9.24.2007 3:45pm
Sean O'Hara (mail) (www):
I think it's perfectly reasonable for the cops to stop her and question her about the device, maybe put the fear of God into her before letting her go, but charging her with a crime is a bit much.

But I do have to wonder, is it really good procedure to have uniformed officers with guns drawn approach someone they suspect of having a bomb strapped to their chest? If she'd actually been a suicide bomber, it seems like the result would've been lots of dead cops in addition to dead civilians. Wouldn't it make more sense to have a couple plainclothesmen approach her, preferably when she's relatively isolated, and only make their presence known when they're close enough to physically restrain her if she does something hinky?
9.24.2007 3:59pm
Fub:
Temp Guest wrote at 9.24.2007 1:31pm:
(Just a few weeks ago a sponge of sodium metal -- evidently dropped into the Charles River as part of a student prank -- seriously injured several people who wree clearing trash from the river.)
I'm not sure I understand how a "sponge of sodium metal" would last long enough in water to injure anyone who wasn't in the water near it at the time it was put into the water. Is there a link to the story?
9.24.2007 4:05pm
rarango (mail):
Sean O'Hara: I think the officer's SOP calles for guns drawn and go for head shots to deal with a suicide bomber (recall the fate of the poor Brazilian in London shortly after the 7/7 bombings). I for one and happy to see the police took the threat seriously; YMMV. (But I suspect there would be a whole bunch of people wondering why the police failed had it really been a bomb.)
9.24.2007 4:08pm
Mac (mail):
Sean O'Hara wrote

Wouldn't it make more sense to have a couple plainclothesmen approach her, preferably when she's relatively isolated, and only make their presence known when they're close enough to physically restrain her if she does something hinky?

Are you volunteering for the plainclothes job?

I think I'd rather be at a distance. A gun is pretty effective at stopping someone reaching for the detonation device, I would imagine.
9.24.2007 4:11pm
Brooks Lyman (mail):
It does seem to me that the Boston Police could have done things a bit more sensibly. My understanding is that a whole bunch of cops with drawn SMG's circled her at close range. If I were intending to do some harm to "the system," I would certainly have detonated my bomb then and there, taking out half a dozen of Boston's Finest.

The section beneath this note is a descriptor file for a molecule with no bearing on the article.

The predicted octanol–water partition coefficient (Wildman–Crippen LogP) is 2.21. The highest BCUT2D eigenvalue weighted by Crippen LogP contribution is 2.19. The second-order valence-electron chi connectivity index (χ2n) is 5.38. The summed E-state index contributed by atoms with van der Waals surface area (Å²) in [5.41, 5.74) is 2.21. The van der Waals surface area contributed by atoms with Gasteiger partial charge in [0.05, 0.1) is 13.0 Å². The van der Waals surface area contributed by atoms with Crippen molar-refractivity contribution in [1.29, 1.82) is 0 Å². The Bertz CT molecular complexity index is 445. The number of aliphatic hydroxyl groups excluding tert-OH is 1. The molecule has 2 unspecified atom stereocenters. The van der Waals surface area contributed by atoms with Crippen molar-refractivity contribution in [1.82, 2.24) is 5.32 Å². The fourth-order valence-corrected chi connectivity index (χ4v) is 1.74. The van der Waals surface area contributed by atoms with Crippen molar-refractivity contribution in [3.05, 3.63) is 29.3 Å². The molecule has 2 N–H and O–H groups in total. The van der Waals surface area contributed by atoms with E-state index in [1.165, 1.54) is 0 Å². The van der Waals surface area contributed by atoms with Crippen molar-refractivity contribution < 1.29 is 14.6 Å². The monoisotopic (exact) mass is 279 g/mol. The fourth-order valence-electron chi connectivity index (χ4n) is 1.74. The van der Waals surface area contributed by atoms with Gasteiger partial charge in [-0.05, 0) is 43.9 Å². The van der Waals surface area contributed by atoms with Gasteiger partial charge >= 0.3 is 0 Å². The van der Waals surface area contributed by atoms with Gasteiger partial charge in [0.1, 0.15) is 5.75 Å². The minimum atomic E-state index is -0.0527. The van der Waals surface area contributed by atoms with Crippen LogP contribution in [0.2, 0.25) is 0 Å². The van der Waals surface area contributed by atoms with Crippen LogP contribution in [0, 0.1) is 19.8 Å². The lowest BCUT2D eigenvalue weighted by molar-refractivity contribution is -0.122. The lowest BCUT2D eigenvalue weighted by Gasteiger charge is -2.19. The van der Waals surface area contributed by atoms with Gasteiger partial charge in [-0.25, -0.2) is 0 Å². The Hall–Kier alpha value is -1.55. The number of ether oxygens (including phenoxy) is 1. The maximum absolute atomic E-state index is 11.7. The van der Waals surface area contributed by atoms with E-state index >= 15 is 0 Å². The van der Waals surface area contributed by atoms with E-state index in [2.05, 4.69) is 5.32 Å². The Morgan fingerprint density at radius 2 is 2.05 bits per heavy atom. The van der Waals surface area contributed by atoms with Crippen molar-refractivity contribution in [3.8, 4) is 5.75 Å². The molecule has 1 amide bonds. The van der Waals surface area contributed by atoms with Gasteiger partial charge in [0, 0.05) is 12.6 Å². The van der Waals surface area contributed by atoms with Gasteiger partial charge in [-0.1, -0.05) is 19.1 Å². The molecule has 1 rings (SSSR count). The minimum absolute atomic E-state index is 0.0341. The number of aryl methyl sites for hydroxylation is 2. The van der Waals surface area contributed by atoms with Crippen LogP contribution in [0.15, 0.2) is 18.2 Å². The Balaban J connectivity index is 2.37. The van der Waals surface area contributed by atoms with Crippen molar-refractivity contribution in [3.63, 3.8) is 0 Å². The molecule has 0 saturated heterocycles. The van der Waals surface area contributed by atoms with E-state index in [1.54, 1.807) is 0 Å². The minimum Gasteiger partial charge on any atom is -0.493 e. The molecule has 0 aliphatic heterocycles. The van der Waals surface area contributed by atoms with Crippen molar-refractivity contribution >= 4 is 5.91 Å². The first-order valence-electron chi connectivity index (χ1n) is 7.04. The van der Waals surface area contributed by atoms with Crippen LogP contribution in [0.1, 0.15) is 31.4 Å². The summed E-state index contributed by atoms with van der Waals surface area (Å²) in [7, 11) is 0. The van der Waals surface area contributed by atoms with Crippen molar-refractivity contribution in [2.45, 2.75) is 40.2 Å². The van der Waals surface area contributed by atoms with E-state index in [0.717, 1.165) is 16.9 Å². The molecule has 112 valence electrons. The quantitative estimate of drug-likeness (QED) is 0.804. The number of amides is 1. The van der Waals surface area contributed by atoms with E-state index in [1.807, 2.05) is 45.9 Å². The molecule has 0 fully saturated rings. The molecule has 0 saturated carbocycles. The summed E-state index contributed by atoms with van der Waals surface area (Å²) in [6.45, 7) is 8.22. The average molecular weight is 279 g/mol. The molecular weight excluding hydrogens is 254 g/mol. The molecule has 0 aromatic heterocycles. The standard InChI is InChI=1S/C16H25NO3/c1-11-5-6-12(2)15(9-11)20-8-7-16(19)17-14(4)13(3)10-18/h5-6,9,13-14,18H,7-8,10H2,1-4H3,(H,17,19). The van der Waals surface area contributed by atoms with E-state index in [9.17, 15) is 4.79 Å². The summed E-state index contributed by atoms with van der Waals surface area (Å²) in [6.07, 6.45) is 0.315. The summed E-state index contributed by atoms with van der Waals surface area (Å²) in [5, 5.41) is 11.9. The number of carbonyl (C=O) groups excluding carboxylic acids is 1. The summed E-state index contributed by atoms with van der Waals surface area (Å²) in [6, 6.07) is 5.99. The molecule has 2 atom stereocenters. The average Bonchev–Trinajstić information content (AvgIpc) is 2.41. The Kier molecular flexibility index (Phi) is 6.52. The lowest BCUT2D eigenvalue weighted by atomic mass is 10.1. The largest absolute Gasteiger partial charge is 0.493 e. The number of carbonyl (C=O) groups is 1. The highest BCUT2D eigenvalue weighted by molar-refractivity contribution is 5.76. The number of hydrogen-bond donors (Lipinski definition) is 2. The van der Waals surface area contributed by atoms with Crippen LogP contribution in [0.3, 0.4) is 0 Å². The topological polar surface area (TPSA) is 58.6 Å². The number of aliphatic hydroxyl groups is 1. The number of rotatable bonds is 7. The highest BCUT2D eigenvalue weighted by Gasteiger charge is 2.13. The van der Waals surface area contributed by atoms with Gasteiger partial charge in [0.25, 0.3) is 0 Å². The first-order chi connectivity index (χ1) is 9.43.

Much more sensible would be for one policeman to accost the lady - whether with drawn gun or not doesn't make much difference - while his backup kept watch from a safe distance. After all, a suicide bomber would presumably prefer to die while being a bomber that simply surrender to the police.

But then, I grew up in Boston and have heard a lot of Boston Police stories over the years....

As for MIT, it's a funny place. It's an engineering and science school, but is also one of the more radicalized places around - possibly the fault of people like Noam Chomsky. On the other hand, it has a national champion Varsity Pistol team. And as a member of the MIT Pistol and Rifle Club and a certified Firearms Safety Instructor, I have taught pistol marksmanship courses to scores of MIT staff and students with no problems.
9.24.2007 4:16pm
Dan Weber (www):
People are making a bunch of assumptions about the ways that bombs work, and how suicide bombers "really act."

Maybe they'll give a speech first. Maybe they won't.

Maybe they're using a dead man's switch. Maybe they aren't.

Maybe they want people to cluster near them. Maybe they don't.

Saying what the cops "should've done because of the hypothetical situation I mention" ignores all the other hypothetical situations where that action would be very bad.
9.24.2007 4:18pm
Dan Weber (www):
It's an engineering and science school, but is also one of the more radicalized places around - possibly the fault of people like Noam Chomsky.


MIT culture is hardly homogenous. While Chomsky does have his followers, individuals are just as likely to be extreme libertarians as they are extreme hippies.
9.24.2007 4:22pm
whit:
one correction:

yes, the ATHF thing was boston. as is this case. but this was not the "boston police."

logan is policed by the "concrete commandos" aka the Mass State Police, NOT the boston police.

totally different agency than Boston PD

facts matter. NOT Boston Police

MASS STATE POLICE
9.24.2007 4:33pm
Tony Tutins (mail):
Trying to think like a terrorist: If I wanted to sneak a bomb into an airport, I'd put it in a suitcase, or a teddy bear, or something else unremarkable that would pass unnoticed. If I wanted to become part of a public spectacle, I might wear a bomb, but I'd go to the counter and point to my wearable bomb and say, "Give me $1 million in small bills or I'm blowing myself and everyone else up." I wouldn't just go, "Can you tell me if AA 465 came in already?"